Final Cut

Year: 2004
Director: Omar Naim
Writer: Omar Naim
Cast: Robin Williams, Mira Sorvino, James Caviezel
Taking cues from low-key quiet and well thought out science fiction (highly stylised without the clanking space age machinery and huge computers) like Gattaca and Minority Report comes one of the best films of the year and close to the most thought provoking.

Robin Williams is Alan, a 'cutter' in the near future, a specialist type of filmmaker who takes the electronic implants from the brains of deceased people and uses their own recorded memories to create living eulogies of them for funerals - also covering up the parts of our loved ones' lives we'd rather not know.

When he takes on the job of cutting the last rites of an executive, Alan is given clues to his own childhood, one that contains a nasty memory he's been running away from his whole life when he was playing with another kid and (so he thinks) gets him killed.

When he discovers he himself is the owner of one of the controversial chips, Alan can finally try to discover the truth about himself.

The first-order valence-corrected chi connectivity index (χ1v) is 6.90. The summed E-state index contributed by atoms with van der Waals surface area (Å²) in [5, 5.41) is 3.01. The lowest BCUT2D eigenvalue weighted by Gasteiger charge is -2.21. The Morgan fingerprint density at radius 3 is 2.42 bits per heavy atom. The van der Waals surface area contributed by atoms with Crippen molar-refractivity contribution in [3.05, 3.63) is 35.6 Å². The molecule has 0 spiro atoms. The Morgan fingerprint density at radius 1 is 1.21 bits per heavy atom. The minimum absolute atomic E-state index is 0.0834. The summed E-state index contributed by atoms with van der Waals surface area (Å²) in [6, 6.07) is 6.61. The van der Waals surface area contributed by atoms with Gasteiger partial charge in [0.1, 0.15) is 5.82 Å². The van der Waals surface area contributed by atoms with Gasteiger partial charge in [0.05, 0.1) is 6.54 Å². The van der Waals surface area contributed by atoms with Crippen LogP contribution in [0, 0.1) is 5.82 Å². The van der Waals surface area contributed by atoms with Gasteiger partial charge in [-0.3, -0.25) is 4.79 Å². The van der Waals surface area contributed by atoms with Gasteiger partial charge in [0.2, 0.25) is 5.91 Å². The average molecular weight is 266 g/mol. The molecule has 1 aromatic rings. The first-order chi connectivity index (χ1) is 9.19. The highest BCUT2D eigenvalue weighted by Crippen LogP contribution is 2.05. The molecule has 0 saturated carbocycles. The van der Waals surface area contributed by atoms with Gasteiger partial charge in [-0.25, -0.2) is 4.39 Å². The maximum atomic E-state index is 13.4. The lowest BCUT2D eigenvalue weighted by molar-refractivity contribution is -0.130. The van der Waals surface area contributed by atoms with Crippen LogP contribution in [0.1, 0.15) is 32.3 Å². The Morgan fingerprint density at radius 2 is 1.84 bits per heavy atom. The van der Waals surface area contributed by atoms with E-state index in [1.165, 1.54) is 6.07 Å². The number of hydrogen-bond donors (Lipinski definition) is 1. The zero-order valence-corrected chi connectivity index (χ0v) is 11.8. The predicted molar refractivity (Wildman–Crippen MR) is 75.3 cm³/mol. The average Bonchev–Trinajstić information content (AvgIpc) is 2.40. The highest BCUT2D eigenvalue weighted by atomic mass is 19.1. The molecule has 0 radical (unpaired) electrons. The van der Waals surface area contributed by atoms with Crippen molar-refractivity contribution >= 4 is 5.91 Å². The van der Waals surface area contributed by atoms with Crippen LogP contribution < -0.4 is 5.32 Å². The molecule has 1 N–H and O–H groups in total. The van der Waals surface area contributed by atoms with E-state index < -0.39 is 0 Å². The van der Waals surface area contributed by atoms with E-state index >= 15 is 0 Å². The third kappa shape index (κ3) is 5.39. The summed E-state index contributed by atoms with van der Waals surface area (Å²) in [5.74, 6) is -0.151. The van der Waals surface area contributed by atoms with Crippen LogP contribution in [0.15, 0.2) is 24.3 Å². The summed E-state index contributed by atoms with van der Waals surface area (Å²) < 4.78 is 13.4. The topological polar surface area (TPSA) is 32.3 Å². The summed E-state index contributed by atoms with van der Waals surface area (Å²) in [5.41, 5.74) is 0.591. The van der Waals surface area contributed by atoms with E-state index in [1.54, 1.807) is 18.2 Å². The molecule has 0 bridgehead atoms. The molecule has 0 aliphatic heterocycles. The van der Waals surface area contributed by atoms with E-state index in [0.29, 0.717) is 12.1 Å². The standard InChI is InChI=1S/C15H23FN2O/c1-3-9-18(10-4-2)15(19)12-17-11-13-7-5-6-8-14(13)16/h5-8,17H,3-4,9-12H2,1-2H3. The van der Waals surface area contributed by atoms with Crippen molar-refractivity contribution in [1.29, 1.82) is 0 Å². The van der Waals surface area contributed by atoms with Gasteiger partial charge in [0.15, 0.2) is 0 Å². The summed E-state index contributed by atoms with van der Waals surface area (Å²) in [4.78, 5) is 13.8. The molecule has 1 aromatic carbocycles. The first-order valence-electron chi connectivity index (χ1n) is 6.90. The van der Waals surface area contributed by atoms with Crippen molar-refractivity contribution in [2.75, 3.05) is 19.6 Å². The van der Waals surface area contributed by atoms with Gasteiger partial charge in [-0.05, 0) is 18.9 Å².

Surrounding him are his bookstore clerk lover (Sorvino), in a relationship that never really develops, and former colleague James Caviezel, now a militant anti-implant crusader who wants to footage from the executive's corrupt life with which to implicate the implant company in his crimes and bring the whole system down.

As cleverly devised as the story is the design and tone of the film. A man working in the near future on a computer that sifts through a lifetime of video taken straight from a cranial implant could have gone any number of ways - in more studio-influenced hands they could have been wearing silver suits and been surrounded by flashing lights, but the cutting machine is a huge ornate desk-like device with a handful of buttons and a scroller wheel kind of machine, a few large monitors ahead.

It's just one touch that gives it all a Sixth Sense sort of feel, with the colours washed out, in seeming dark even when in the middle of the day, all very sombre and muted. The performances and dialogue are similarly careful, Williams kind of miscast, and the plot doesn't finish in a note as strong as the movie deserves, but it's one of the best (and best looking) ideas to come out of the movies this year.

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